municipal budget
Montclair Fourth Ward Councilwoman Renée Baskerville. LINDA MOSS/STAFF

By LINDA MOSS
moss@montclairlocal.news

The Township Mayor and Council introduced an $85.8 million 2017 municipal budget, up roughly 3 percent from last year, representing a relatively small local property tax increase, at their conference meeting Tuesday night.

The governing body ultimately voted unanimously to approve the introduction, scheduling an April 25 hearing on the budget, despite initial objections from Fourth Ward Councilwoman Renée Baskerville.

The average Montclair home is assessed at about $504,500, so the proposed budget would translate to a $114 municipal increase on that property owner’s $18,921 in annual taxes, according to Township Chief Financial Officer Padmaja Rao. But the final numbers for the local school district and Essex County portions of the taxes aren’t available yet, so the full 2017 impact on property owners isn’t known yet.

The proposed tax levy will rise 2.5 percent, to $54.1 million, this year, Rao said. And the municipality expects its income from payments in lieu of taxes (PILOT) to increase by $300,000. Income from vacant property fees is also expected to rise by $300,000.

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Before the vote on the budget introduction, Baskerville questioned why municipal department heads hadn’t been required to make presentations to fully explain the budget’s line items, which had been done in some prior years.

“I have no clue what’s in the budget … It’s like being hoodwinked,” she said.

But the mayor and Third Ward Councilman Sean Spiller said that for the past few years, the department heads hadn’t done such presentations, in part because the recent budgets were relatively stable and didn’t involve a lot of changes, such as hiring police officers.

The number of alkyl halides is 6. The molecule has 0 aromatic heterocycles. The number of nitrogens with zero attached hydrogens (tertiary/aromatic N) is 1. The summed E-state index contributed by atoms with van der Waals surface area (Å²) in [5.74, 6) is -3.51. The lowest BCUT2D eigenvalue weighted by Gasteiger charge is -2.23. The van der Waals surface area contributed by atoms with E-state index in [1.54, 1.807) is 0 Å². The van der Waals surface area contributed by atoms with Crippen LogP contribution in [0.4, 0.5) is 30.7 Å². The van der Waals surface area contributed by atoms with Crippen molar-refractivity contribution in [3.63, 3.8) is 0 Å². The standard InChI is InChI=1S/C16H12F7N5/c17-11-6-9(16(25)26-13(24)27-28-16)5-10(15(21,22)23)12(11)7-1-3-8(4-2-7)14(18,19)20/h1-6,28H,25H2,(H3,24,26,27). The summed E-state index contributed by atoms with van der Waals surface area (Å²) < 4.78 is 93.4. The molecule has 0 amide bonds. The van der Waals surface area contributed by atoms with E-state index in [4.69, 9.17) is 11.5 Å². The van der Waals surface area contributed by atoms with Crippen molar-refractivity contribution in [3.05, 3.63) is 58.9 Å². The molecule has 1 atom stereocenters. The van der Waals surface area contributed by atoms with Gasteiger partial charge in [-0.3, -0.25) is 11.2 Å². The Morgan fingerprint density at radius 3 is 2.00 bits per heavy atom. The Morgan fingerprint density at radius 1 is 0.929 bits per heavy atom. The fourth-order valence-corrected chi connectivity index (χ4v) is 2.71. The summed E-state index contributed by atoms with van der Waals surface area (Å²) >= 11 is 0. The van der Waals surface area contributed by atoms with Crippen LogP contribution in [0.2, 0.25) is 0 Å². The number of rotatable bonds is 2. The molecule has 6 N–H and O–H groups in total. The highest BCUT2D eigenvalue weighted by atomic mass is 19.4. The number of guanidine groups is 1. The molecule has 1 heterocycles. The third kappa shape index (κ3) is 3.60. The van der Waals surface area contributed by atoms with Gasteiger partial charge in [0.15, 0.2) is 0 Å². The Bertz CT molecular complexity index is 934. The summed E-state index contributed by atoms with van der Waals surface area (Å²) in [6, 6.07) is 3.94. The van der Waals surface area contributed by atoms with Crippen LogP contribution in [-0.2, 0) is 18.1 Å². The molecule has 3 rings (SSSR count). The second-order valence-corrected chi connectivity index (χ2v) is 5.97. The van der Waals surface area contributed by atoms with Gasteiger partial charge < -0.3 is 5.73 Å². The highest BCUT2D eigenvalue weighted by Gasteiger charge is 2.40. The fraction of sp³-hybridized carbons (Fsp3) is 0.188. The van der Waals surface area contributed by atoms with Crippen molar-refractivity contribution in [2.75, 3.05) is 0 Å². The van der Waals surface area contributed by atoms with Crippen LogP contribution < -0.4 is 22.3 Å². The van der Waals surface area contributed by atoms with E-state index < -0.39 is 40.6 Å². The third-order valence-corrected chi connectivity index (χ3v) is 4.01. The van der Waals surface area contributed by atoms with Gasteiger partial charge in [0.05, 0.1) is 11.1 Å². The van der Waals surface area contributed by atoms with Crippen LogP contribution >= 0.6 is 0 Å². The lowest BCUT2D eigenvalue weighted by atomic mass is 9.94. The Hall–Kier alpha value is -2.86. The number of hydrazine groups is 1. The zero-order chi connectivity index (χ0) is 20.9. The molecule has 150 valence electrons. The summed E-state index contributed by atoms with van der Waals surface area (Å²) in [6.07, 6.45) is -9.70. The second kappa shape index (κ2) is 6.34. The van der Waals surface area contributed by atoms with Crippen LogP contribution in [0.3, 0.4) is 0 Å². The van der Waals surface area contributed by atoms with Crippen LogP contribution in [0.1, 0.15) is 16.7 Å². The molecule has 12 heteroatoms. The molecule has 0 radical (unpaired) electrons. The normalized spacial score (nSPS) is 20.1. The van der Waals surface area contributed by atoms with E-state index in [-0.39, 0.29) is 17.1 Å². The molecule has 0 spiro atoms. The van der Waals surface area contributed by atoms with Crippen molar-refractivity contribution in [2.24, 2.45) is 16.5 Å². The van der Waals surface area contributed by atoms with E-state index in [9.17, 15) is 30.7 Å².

“Just as a parenthetical, I have some concerns about this budget as it’s written,” Jackson said. “I’m going to raise some questions. … It’s an introduction and we go through it and we banter back and forth a little bit.”

The mayor also discussed the improved financial status of the township under the current council. In the 2016 municipal budget the township reduced its debt from $183 million to $178 million, according to Jackson.

“When this council took office the debt was $223 million,” he said.

If the proposed budget is adopted as written and remains relatively unchanged, the township’s debt will drop to $174 million, according to the mayor.

“We started out with a bond rating of AA-,” the mayor said. “We’re now a AAA bond-rated community … So we continue to make great progress financially with the town.”

At the session the council also authorized the issuance of 37 municipal liens, totaling $6,540, for vacant properties that failed to remove snow and ice on streets during two snowstorms. The liens reflect the township’s “strong efforts” to manage vacant properties, and represent the cost of a contractor performing work at a site, such as snow removal, the charge for special legal counsel to prepare the lien documents, and administrative costs, Township Manager Timothy Stafford told the council.

Three members of the Township Planning Board — Chair John Wynn, Vice Chair Jason DeSalvo and Martin Schwartz — also came to the meeting to talk about the redevelopment projects at Lackawanna Plaza and Seymour Street near the Wellmont Theatre. Jackson expressed his concern about how long it was taking for the Lackawanna Plaza development, which doesn’t even have a written redevelopment plan yet, to get moving along.

The discussion on Seymour Street, in part, was about a proposal to create a left-hand turn on South Willow Street onto Bloomfield Avenue. The mayor said that the county has already planned to spend $5 million to $6 million to make improvements on the intersections on Bloomfield Avenue from the Montclair Art Museum to South Willow, and the issue was whether the Seymour Street developer, Pinnacle Cos. of Montclair, was aware of that.

Jackson also told the planning-board members that from what he knew of a recent hearing on Seymour Street, the developer was “reinventing” the redevelopment plan that the council and board had already approved.

Wynn said that his board was still working with the developer Pinnacle, and holding hearings, on its proposal.

“We have not seen all the elements of the plan,” he said.